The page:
The war booty of a man named Adhaly Osman, Achol was threatened with death, gang-raped, genitally mutilated, forced to convert to Islam, renamed "Mariam," and racially and religiously insulted. She lost the sight in one eye when her master thrashed her face with a camel whip for failing to perform Islamic rituals correctly. This mother of four saw two of her children beaten to death for minor misdemeanors. She also lost the use of one arm when her master took a machete to it in response to her failure to grind grain properly.
Achol is one of 397 slaves whose liberation was facilitated and documented by Christian Solidarity International and the American Anti-Slavery Group in the state of Northern Bahr el Ghazal as voting commenced.
The British suppressed black slavery in Sudan in the first half of the 20th century. But the practice was rekindled in the 1980s as part of the surge in Islamism in the region. In 1983, when Khartoum's radical leaders declared strict enforcement of Shariah law throughout the country, the Christian and tribalist South resisted. Shariah-sanctioned slave raids were used as a weapon to break Southern resistance.
Armed by the government in Khartoum, Arab militias would storm African villages, shoot the men, and capture the women and children. The captives were beaten and raped immediately. Some who resisted had their throats slit.
Taken North—roped by their hands into lines or carried individually on horseback—they were distributed to masters. Boys were used as goat and cow herders, little girls as domestics. As they grew, they became concubines and sex slaves. Slaves slept with the animals and were given rotten scraps from the masters' table. Boys were killed for losing a goat.
There is a racist aspect to this slavery. Blacks were cursed as Äbd (black slave) and kuffar (infidel). Many were forcibly converted to Islam. The North-South war, lasting 23 years, was ultimately declared a "jihad" by Sudan's Islamist President Omar al-Bashir.
The U.S.-brokered Comprehensive Peace Agreement of 2005 ended the slave raids and confirmed the South's right to self-determination. But it failed to create a mechanism for the return of slaves. Over 35,000 people, according to representatives of the Committee to Eradicate the Abduction of Women and Children, remain in bondage today.
Cases like Achol's have been known to the elites in the international community from the early days of Khartoum's war against the South. But the U.N. and Western governments have been slow to tackle this internationally recognized crime against humanity. It was not until 1999, 16 years into the war, that Unicef, the world's largest child welfare organization, finally acknowledged the reality of slavery in Sudan.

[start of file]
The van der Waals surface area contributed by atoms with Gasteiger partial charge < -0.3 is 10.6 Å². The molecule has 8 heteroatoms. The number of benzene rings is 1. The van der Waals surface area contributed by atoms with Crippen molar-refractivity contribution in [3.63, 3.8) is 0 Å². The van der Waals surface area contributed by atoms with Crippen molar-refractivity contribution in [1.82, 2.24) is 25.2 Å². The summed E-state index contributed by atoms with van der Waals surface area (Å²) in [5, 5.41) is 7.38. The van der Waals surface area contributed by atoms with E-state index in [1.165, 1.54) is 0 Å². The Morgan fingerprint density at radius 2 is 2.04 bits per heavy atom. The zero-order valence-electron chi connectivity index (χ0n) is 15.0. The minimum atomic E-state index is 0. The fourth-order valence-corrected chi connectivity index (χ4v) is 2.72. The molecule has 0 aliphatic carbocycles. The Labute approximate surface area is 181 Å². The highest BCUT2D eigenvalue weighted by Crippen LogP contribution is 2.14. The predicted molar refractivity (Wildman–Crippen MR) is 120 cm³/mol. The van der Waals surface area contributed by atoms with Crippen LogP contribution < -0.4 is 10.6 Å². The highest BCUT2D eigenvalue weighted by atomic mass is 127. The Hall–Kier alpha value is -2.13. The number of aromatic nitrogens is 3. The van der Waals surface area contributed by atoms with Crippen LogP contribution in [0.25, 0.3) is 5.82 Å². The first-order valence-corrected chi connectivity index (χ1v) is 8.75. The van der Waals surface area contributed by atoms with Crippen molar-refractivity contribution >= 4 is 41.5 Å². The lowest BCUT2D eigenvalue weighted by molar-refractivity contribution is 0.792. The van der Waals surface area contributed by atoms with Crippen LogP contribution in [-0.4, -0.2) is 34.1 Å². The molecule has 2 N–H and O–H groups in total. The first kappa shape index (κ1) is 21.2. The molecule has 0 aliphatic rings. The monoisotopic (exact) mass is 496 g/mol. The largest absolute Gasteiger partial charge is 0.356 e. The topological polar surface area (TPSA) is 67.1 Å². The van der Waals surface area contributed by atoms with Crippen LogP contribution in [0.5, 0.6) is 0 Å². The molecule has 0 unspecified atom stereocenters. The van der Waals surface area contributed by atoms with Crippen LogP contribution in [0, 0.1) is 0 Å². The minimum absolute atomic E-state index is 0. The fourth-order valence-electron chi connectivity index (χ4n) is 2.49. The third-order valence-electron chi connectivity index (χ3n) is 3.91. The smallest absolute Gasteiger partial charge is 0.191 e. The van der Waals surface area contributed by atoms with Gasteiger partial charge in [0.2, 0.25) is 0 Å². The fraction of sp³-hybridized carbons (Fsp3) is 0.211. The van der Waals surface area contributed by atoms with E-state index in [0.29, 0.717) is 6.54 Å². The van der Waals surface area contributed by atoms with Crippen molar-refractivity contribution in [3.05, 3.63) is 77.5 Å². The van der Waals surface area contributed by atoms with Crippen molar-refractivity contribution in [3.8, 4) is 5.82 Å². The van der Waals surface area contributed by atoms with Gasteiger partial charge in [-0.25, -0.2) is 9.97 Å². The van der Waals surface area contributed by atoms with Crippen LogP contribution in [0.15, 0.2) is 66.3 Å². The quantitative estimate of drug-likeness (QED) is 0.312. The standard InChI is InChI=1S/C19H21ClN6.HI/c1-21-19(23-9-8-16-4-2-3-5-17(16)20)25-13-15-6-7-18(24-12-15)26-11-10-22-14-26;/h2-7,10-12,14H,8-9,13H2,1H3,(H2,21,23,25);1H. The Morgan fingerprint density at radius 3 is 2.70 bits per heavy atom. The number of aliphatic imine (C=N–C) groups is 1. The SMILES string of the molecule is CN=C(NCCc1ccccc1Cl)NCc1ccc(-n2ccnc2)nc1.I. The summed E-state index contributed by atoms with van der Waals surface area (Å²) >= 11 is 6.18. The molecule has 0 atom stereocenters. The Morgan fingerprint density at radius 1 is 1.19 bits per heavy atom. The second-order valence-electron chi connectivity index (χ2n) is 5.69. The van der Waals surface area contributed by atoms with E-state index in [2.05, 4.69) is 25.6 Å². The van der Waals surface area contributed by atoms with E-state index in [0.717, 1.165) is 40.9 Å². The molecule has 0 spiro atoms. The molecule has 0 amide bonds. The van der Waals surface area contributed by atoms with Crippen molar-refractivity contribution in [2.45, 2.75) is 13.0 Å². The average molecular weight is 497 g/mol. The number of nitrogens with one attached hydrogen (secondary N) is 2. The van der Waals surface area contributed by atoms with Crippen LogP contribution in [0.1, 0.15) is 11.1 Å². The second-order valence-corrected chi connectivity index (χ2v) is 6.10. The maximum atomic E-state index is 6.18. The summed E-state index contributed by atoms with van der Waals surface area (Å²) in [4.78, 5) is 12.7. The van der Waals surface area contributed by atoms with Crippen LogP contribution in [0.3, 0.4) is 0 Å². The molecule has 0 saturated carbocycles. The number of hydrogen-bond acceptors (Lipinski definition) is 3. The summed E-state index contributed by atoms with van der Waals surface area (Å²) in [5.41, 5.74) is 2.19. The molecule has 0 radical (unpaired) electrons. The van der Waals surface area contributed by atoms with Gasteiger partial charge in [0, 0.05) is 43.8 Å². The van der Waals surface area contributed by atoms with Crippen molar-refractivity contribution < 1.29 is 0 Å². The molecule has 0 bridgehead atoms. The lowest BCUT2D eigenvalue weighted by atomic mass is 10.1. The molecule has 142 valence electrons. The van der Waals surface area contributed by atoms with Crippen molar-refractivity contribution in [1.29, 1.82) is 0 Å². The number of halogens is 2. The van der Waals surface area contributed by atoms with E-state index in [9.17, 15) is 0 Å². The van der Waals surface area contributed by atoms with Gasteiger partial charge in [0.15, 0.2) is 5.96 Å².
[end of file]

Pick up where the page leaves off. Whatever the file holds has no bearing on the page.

But threats made by the government of Sudan against U.N. operations forced Unicef to backtrack. Meanwhile, in 1999, the Arab League declared that slavery was nonexistent in Sudan and that to say otherwise was an insult to Arabs and Muslims. For fear of offending Islam, many Western NGOs have turned a blind eye.
It was the issue of slavery that sparked American interest in Sudan in our time. Reports in the mid-'90s about black slaves shocked ordinary Americans and generated an unlikely coalition that included Rep. Barney Frank (D., Mass.) and Pat Robertson, then Sen. Sam Brownback (R., Kan.), Village Voice columnist Nat Hentoff, and the late Republican Sen. Jesse Helms.
As the reality of Sudan's partition sinks in, there are now tens of thousands of free South Sudanese returning home from the North. They come in the hope of living freely—and also fearing the angry reaction of Northern Arabs to the South's decision to separate.
But those who remain enslaved in the North are effectively disenfranchised from participation in the birth of what is likely to be Africa's newest nation-state. People of goodwill should demand that all of the remaining slaves be set free.
Mr. Eibner is the CEO of Christian Solidarity International-USA. Mr. Jacobs is president of the American Anti-Slavery Group.

This article was first published in The Wall Street Journal

January 14, 2011

As the South votes to become independent, tens of thousands remain enslaved.

By John Eibner and Charles Jacobs

On Jan. 9, the people of South Sudan began their week-long referendum to decide whether to separate from the Arab-Muslim North and form an independent country. But Achol Yum Deng didn't vote. Though she has more reasons to seek separation from the North than most of her countrymen, she couldn't register: Since 1998, Achol was a slave serving her master in the North and was only liberated just before the voting began.

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Barefoot walk through Congress

Simon Deng has completed his barefoot walk through Congress. Simon visited the offices of all 535 members of Congress asking them to support the people of South Sudan as they prepare to vote in the referendum scheduled for January 9, 2011.

November 26, 2010

Simon Deng completed his barefoot walk through Congress. Simon visited the offices of all 535 members of Congress asking them to support the people of South Sudan as they prepare to vote in the referendum scheduled for January 9, 2011.

We thank the Institute on Religion & Democracy and Save Darfur Coalition for joining Simon on his walk.

A special appreciation goes to Faith McDonnell of IRD for her extraordinary help with this initiative.